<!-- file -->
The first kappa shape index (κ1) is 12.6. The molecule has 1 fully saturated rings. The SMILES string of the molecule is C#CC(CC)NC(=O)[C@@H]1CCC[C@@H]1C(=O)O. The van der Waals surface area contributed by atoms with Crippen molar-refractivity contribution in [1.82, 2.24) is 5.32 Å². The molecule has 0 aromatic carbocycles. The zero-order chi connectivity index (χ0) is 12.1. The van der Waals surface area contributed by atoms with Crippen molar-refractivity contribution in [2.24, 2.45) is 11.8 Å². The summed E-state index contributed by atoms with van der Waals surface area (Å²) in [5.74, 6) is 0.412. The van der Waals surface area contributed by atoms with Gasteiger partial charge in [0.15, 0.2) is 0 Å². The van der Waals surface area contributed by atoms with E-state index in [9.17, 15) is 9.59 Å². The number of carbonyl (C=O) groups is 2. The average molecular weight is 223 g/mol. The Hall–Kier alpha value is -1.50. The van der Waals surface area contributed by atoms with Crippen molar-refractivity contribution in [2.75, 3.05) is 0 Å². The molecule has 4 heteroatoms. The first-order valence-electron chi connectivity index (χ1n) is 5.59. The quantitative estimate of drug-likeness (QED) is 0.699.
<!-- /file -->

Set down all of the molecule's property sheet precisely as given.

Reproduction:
The first kappa shape index (κ1) is 12.6. The molecule has 1 fully saturated rings. The SMILES string of the molecule is C#CC(CC)NC(=O)[C@@H]1CCC[C@@H]1C(=O)O. The van der Waals surface area contributed by atoms with Crippen molar-refractivity contribution in [1.82, 2.24) is 5.32 Å². The molecule has 0 aromatic carbocycles. The zero-order chi connectivity index (χ0) is 12.1. The van der Waals surface area contributed by atoms with Crippen molar-refractivity contribution in [2.24, 2.45) is 11.8 Å². The summed E-state index contributed by atoms with van der Waals surface area (Å²) in [5.74, 6) is 0.412. The van der Waals surface area contributed by atoms with Gasteiger partial charge in [0.15, 0.2) is 0 Å². The van der Waals surface area contributed by atoms with E-state index in [9.17, 15) is 9.59 Å². The number of carbonyl (C=O) groups is 2. The average molecular weight is 223 g/mol. The Hall–Kier alpha value is -1.50. The van der Waals surface area contributed by atoms with Crippen molar-refractivity contribution in [2.75, 3.05) is 0 Å². The molecule has 4 heteroatoms. The first-order valence-electron chi connectivity index (χ1n) is 5.59. The quantitative estimate of drug-likeness (QED) is 0.699.